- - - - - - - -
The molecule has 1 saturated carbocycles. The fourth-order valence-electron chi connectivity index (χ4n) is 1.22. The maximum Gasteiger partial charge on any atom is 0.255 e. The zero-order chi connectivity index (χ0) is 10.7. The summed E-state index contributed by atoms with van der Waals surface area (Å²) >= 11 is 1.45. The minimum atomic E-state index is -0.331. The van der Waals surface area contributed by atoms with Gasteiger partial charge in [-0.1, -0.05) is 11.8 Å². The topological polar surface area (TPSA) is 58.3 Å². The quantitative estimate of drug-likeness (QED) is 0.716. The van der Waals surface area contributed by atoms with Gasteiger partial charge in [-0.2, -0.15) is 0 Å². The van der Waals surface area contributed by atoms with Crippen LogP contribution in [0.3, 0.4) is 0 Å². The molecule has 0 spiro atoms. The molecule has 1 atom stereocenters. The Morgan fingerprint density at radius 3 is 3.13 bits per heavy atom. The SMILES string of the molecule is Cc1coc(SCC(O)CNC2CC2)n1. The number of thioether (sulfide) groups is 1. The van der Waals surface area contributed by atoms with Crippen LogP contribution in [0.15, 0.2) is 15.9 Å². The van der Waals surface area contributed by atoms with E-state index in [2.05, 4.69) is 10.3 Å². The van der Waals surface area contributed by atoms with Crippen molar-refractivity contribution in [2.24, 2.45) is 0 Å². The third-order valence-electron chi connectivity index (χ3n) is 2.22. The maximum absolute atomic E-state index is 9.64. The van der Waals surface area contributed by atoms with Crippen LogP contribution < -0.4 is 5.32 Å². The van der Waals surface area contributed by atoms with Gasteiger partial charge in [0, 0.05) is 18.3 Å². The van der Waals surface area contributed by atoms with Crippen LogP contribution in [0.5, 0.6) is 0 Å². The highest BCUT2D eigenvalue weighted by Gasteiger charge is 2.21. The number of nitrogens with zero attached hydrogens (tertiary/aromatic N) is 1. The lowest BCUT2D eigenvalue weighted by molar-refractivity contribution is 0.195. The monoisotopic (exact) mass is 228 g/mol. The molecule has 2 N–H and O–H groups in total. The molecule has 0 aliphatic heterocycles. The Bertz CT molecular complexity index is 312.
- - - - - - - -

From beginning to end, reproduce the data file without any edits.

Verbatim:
The molecule has 1 saturated carbocycles. The fourth-order valence-electron chi connectivity index (χ4n) is 1.22. The maximum Gasteiger partial charge on any atom is 0.255 e. The zero-order chi connectivity index (χ0) is 10.7. The summed E-state index contributed by atoms with van der Waals surface area (Å²) >= 11 is 1.45. The minimum atomic E-state index is -0.331. The van der Waals surface area contributed by atoms with Gasteiger partial charge in [-0.1, -0.05) is 11.8 Å². The topological polar surface area (TPSA) is 58.3 Å². The quantitative estimate of drug-likeness (QED) is 0.716. The van der Waals surface area contributed by atoms with Gasteiger partial charge in [-0.2, -0.15) is 0 Å². The van der Waals surface area contributed by atoms with Crippen LogP contribution in [0.3, 0.4) is 0 Å². The molecule has 0 spiro atoms. The molecule has 1 atom stereocenters. The Morgan fingerprint density at radius 3 is 3.13 bits per heavy atom. The SMILES string of the molecule is Cc1coc(SCC(O)CNC2CC2)n1. The number of thioether (sulfide) groups is 1. The van der Waals surface area contributed by atoms with Crippen LogP contribution in [0.15, 0.2) is 15.9 Å². The van der Waals surface area contributed by atoms with E-state index in [2.05, 4.69) is 10.3 Å². The van der Waals surface area contributed by atoms with Crippen molar-refractivity contribution in [2.24, 2.45) is 0 Å². The third-order valence-electron chi connectivity index (χ3n) is 2.22. The maximum absolute atomic E-state index is 9.64. The van der Waals surface area contributed by atoms with Crippen LogP contribution < -0.4 is 5.32 Å². The van der Waals surface area contributed by atoms with Gasteiger partial charge in [0, 0.05) is 18.3 Å². The van der Waals surface area contributed by atoms with Crippen LogP contribution in [0.5, 0.6) is 0 Å². The highest BCUT2D eigenvalue weighted by Gasteiger charge is 2.21. The number of nitrogens with zero attached hydrogens (tertiary/aromatic N) is 1. The lowest BCUT2D eigenvalue weighted by molar-refractivity contribution is 0.195. The monoisotopic (exact) mass is 228 g/mol. The molecule has 2 N–H and O–H groups in total. The molecule has 0 aliphatic heterocycles. The Bertz CT molecular complexity index is 312.